Monday, September 18, 2006

Don't Hold Your Breath: Why You Shouldn't Expect The Los Angeles Times To Be Sold Anytime Soon

Today's Wall Street Journal led with a roundup on the latest dustup at The Los Angeles Times, and the supposed pressure on Tribune to sell its largest and best paper.
But I doubt that's in the cards. Here's why:

---Ship Without A Rudder -- The Times, even in its diminished state caused by years of budget and staff cuts, is still a great newspaper, routinely winning Pulitzer prizes and the grudging admiration of its rivals. It still stirs the drink when it comes to entertainment coverage, while its vaunted foreign bureaus will now also service most of the other Tribune properties who lost their own bureaus thanks to the beancounters in Chicago. Take them away and most foreign news in those papers will come from the wires, which could include the LA Times via a syndicate, in what would be quite an ironic and sad turn of events.
---Still A Cash Cow--Unless you're a greedy institutional investor who waxes nostalgic about the oceans of black ink flowing from newspapers' bottom lines during the dot-com boom, then a 20 percent profit margin like the one generated by the Times is mighty respectable. The Times is responsible for about a quarter of Tribune's publishing revenue, according to the Journal. Take that away, and the company is much-diminshed, more damaged goods than nimble.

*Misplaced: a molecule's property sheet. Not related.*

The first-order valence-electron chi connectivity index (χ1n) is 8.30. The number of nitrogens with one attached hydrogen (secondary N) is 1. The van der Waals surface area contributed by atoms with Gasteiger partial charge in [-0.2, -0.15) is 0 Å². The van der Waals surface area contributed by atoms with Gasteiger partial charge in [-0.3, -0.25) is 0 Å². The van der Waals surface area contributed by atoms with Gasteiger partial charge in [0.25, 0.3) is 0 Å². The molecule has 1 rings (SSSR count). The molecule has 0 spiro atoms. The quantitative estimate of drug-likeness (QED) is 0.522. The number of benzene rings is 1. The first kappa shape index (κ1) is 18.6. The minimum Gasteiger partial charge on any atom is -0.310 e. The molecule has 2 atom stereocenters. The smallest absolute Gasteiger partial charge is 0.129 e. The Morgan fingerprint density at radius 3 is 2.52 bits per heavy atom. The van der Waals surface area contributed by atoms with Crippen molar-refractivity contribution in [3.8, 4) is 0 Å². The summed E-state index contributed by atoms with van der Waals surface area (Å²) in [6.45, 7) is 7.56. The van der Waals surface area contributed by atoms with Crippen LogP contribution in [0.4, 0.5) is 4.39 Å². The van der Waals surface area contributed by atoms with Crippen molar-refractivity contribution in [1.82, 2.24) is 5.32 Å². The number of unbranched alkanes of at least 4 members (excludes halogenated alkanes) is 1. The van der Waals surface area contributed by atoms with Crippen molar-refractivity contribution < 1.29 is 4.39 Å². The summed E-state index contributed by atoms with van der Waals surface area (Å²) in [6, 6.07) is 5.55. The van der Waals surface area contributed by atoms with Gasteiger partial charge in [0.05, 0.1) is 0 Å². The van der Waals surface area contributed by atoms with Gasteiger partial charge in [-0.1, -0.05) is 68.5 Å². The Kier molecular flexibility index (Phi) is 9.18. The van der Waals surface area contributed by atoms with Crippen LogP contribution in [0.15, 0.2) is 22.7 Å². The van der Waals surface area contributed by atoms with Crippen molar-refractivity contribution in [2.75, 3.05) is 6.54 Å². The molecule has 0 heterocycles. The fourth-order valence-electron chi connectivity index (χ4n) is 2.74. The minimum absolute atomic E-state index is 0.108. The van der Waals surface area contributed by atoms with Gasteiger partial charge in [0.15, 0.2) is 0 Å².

---Economies of Scale--The likes of Ron Burkle and David Geffen have been sniffing around the Times sensing an opportunity, not to mention the lofty goal of making the Times locally owned again (we all know how well that's worked out in Santa Barbara, after all). But when these billionaire wannabe publishers have to negotiate their own deals for such mundane items as newsprint and health insurance, they're on their own. No corporate rates spread over many properties. Then they have to justify the price they paid. That means making a buck. That means cutting jobs. That spells disaster.

It's still possible for Tribune to fold in on itself and be broken into pieces a la Knight Ridder if Wall Street is truly ravenous. But it's doubtful Tribune will facilitate that by getting rid of the Times. At least not yet.

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